Friday, February 20, 2015

Vocational Schools Britain Bria McDaniel February 20, 2015

Vocational Schools Britain

Ed Miliband, the leader of the Labour party in Britain, is proposing a plan to boost the middle class by providing more apprenticeship programs/vocational schools for the youth and those in working to middle class. The party says that if they are re-elected, their plan will give 3 million people an apprenticeship. Companies involved with providing the apprenticeship will be private companies who are bidding for public sector contracts. These companies will be expected to cover the cost of their apprentices. Public sector contracts are contracts or deals controlled by the government that are used to address national concerns that often employee private companies. Some say that it would not be a good idea to take away government funding for these apprenticeships and leave it in the hands of the private companies. If a company adopted this plan, they would receive tax breaks. This might help mediate the cost of paying for apprenticeships. An example of this would be Microsoft providing computer programs to public schools. Proper apprenticeships would require a person to receive a higher level of qualifications while a plan of inclusive prosperity which is what Miliband is pushing for would only require a person to have had good grades after they have turned 18.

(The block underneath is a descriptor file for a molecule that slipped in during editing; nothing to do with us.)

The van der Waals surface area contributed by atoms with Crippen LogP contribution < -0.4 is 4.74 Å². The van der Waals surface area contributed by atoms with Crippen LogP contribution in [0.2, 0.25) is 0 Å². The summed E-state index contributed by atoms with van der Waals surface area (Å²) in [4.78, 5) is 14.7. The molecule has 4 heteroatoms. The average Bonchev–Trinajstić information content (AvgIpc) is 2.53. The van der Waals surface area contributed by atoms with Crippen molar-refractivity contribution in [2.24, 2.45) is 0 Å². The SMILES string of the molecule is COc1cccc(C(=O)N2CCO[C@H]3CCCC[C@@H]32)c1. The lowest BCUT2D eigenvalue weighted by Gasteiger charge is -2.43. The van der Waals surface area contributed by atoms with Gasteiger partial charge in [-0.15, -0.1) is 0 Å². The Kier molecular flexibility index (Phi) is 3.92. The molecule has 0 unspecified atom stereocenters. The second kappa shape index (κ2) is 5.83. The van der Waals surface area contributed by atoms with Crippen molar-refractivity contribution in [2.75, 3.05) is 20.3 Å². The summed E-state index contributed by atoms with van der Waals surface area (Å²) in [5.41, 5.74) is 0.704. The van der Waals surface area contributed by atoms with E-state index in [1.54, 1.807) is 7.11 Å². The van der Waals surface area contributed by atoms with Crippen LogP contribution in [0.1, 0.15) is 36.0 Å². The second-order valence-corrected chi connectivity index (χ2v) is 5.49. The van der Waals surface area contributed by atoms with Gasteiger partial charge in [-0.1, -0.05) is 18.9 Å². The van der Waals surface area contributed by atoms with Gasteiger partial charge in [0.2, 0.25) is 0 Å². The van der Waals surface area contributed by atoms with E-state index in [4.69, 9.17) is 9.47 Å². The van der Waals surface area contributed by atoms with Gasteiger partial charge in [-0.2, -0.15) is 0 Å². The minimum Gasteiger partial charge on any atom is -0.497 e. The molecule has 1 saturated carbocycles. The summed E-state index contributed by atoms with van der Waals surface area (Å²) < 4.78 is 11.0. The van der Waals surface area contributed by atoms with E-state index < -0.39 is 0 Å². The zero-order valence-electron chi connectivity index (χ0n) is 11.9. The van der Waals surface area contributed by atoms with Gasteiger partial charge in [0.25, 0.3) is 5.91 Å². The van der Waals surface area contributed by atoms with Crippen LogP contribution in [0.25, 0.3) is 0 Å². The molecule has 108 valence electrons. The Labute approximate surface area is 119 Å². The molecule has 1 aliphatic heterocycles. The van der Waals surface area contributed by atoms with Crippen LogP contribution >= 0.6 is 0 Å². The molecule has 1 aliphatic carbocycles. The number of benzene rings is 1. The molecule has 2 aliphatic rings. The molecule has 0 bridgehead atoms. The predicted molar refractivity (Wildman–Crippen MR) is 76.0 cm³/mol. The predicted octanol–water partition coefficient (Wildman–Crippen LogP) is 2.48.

So far, this sounds like a good way to stimulate job growth in the lower and middle class. These apprenticeships are the same thing as the U.S. vocational schools. This will help the economy by providing a direct connection between education and jobs. In the U.S. many people graduate with a four year degree and still have not been trained to do a job or in a career and are sent out to find jobs for work experience, that require work experience. In couraging apprenticeships so that people can find a good job without incurring a large amount of debt from a 4 year college seems to be the right way to go. A concern that I would have is, are there enough companies that have public sector contracts, seeking employees from Britain. Many companies might prefer selling to Britain's public sector to get more money, but employ people in countries with less developed economies to reduce cost.  I believe that the tax breaks will draw companies in to seeking public sector contracts if the tax breaks are worth their while.

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